The new documentary “Jodorowsky’s Dune,” which is now playing in Buffalo and around the country, is a must-see work, especially if you are completely in love with motion pictures.

Alejandro Jodorowsky was born on February 17, 1929 in Chile to Ukrainian parents. He spent much of his adult life in Paris and Mexico City. He was a published poet at age 16. He took his first steps into the entertainment scene in Santiago as a puppeteer and circus clown. He studied mime in Paris with the legendary silent French master, Marcel Marceau.

Jodorowsky has also been a street performer, theater actor, movie extra, stage manager, costume designer, props master, photographer, cartoonist, and philosophical writer about the arts. He was a friend of Spanish surrealist Fernando Arrabal. In the mid-1950s, He was hired to stage the return to music halls of  France’s beloved Maurice Chevalier.

The first full-length movie Jodorowsky directed, “Fando And Lis,” was made in Mexico in the late-1960s and generated a huge scandal and was banned.

Jodorowsky achieved international renown for his extraordinary “El Topo” (1970), which is noted for many things, including its beauty, strangeness, and being the first true “midnight movie.” He followed this film with “The Holy Mountain” in 1973, which, if possible, is more bizarre (in a good way) and achieved an even greater cult status than the mesmerizing “El Topo.”

Jodorowsky had long wanted to make a movie version of Frank Herbert’s celebrated science fiction novel “Dune,” which he treasured. He never got the chance.

“Jodorowsky’s Dune” is a fascinating encounter with a filmmaker who was so determined to bring his idea of “Dune” to life that even before he was assured of owning the rights, he was putting together his interpretation of the movie.

Once Jodorowsky had Herbert’s approval, he began pre-production in 1975. He prepared an oversize, thousand-page book of his vision of the novel. It’s filled with storyboards, special effects concepts, the screenplay, drawings, costume designs, and photographs. He eventually brought his idea to Hollywood’s major studios, who loved the presentation but were leery of working with so “off-beat” and “quirky” a director. Back in the 1970s, the technology to make Jodorowky’s version of “Dune” was in its infancy. Stanley Kubrick’s great “2001: A Space Odyssey” had scored well, but George Lucas’s “Star Wars” was not yet a reality.

Frank Pavich’s terrific documentary about Jodorowsky and his “Dune” tells us that at first the director wanted to engage Kubrick’s special effects master Douglas Trumbull. He also talked to the vitally important surrealist Swiss artist H. R. Giger for set ideas. He wanted to cast Orson Welles, Gloria Swanson, David Carradine, Salvador Dali, and Mick Jagger in key roles. Music would be by Pink Floyd or the French cult rock band Magma. It would be at the very least, a 14-hour film.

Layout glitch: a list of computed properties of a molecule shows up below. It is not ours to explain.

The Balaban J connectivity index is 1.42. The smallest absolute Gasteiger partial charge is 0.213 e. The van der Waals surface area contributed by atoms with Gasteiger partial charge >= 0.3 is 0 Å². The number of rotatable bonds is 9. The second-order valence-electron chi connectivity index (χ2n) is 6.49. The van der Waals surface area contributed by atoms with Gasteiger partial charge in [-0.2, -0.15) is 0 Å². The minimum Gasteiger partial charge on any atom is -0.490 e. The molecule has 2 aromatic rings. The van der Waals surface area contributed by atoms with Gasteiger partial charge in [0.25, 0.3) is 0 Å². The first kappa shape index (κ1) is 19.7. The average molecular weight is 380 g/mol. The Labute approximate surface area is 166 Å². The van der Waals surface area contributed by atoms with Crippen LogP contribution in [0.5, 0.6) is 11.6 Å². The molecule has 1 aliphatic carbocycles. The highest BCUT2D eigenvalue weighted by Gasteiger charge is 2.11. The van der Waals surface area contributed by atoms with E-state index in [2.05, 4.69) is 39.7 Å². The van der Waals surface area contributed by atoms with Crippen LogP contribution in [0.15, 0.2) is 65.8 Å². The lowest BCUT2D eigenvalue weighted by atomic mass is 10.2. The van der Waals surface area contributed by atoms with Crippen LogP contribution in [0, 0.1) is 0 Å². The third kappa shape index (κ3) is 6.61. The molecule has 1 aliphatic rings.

“Jodorowsky’s Dune” progresses in wonderfully engaging fashion. Alejandro enthusiastically talks about his passion for making the movie. He is a terrific storyteller, a delightful raconteur. You share his love of Herbert’s novel and are ready to see his version of it right then and there. The director’s son, actor Brontis Jodorowsky, who played the child in “El Topo,” is on-camera to discuss his father’s creativity and his unique way of making motion pictures. The bond they share is obvious and true.

As often happens in Hollywood, Jodorowsky’s version of “Dune” was never completed. In 1982, he lost the rights to the book to Italian producer Dino De Laurentiis, who, as he often did, turned a classic story into something tacky, clueless, ugly, and ultimately unwatchable. A reliable cheapskate, his dreadful 1976 remake of “King Kong” 1976 is clunky and laughable.

De Laurentiis’s “Dune” came across on-screen as a bad joke. That it was directed by the vital and interesting David Lynch made its failure even more appalling. The movie was released in 1984 and quickly disappeared. It’s a mess and commits the greatest cinematic sin of all, it’s boring.

In “Jodorowsky’s Dune,” Alejandro himself tells us that he was heartbroken when he heard that his dream was lost and that the movie was going to be made by another person. He was determined to never see it. However, his friends convinced him that he wouldn’t be able to move beyond his disappointment if he didn’t go to the theater with them and see Lynch’s “Dune.”

Jodorowsky went. To hear him reveal his reaction is one of the highlights of the documentary. He was initially depressed, but as the film progressed, a warm sense of hope began to dance around him. Soon he was wrapped in joy. Eventually, he was totally exhilarated. The movie was a fiasco. An utter failure. And Jodorowsky became the happiest man on earth.

Now 85, a beaming and enthusiastic Jodorowsky is still creating. He has published numerous graphic novels, some of which utilize thematic and artistic elements from “Dune.” As detailed in the movie, he understands the way of the world of how major studios operate and why they make the  motion pictures they do. He holds no grudges, which is probably why he’s a happy and healthy man. He thinks his “Dune” can still be made, especially as an animated feature.

Jodorowsky is aware, as documentary director Pavich makes abundantly clear, that many of the aspects and images he had prepared for his “Dune” have been, what’s the best word? Borrowed, used, appropriated, or even stolen, by other directors. Don’t think so? The movie shows Alejandro’s drawings morphing into scenes from “Star Wars,” “Raiders Of The Lost Ark,” the “Alien” movies, and other works.

There’s no doubt that the great Jodorowsky has gotten the last laugh.

Michael Calleri reviews movies for a variety of media outlets. He can be reached at moviecolumn@outlook.com.